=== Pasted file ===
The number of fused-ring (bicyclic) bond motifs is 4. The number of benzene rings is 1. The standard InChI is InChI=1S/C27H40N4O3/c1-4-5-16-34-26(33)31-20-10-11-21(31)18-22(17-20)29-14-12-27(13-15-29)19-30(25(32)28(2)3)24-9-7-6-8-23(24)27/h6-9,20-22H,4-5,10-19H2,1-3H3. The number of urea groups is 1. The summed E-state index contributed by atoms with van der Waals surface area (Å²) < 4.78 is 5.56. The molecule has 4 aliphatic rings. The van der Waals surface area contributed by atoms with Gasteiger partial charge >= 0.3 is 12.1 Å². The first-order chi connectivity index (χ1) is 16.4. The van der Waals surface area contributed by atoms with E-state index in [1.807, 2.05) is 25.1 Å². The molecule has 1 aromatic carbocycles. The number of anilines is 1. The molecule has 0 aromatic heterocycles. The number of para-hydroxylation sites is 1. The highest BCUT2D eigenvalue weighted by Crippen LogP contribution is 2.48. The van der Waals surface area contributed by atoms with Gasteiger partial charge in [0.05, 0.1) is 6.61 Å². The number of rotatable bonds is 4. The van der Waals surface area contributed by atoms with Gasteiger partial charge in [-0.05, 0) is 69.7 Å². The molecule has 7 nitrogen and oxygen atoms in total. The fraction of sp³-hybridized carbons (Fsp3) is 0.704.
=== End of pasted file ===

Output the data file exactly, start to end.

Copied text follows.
The number of fused-ring (bicyclic) bond motifs is 4. The number of benzene rings is 1. The standard InChI is InChI=1S/C27H40N4O3/c1-4-5-16-34-26(33)31-20-10-11-21(31)18-22(17-20)29-14-12-27(13-15-29)19-30(25(32)28(2)3)24-9-7-6-8-23(24)27/h6-9,20-22H,4-5,10-19H2,1-3H3. The number of urea groups is 1. The summed E-state index contributed by atoms with van der Waals surface area (Å²) < 4.78 is 5.56. The molecule has 4 aliphatic rings. The van der Waals surface area contributed by atoms with Gasteiger partial charge >= 0.3 is 12.1 Å². The first-order chi connectivity index (χ1) is 16.4. The van der Waals surface area contributed by atoms with E-state index in [1.807, 2.05) is 25.1 Å². The molecule has 1 aromatic carbocycles. The number of anilines is 1. The molecule has 0 aromatic heterocycles. The number of para-hydroxylation sites is 1. The highest BCUT2D eigenvalue weighted by Crippen LogP contribution is 2.48. The van der Waals surface area contributed by atoms with Gasteiger partial charge in [0.05, 0.1) is 6.61 Å². The number of rotatable bonds is 4. The van der Waals surface area contributed by atoms with Gasteiger partial charge in [-0.05, 0) is 69.7 Å². The molecule has 7 nitrogen and oxygen atoms in total. The fraction of sp³-hybridized carbons (Fsp3) is 0.704.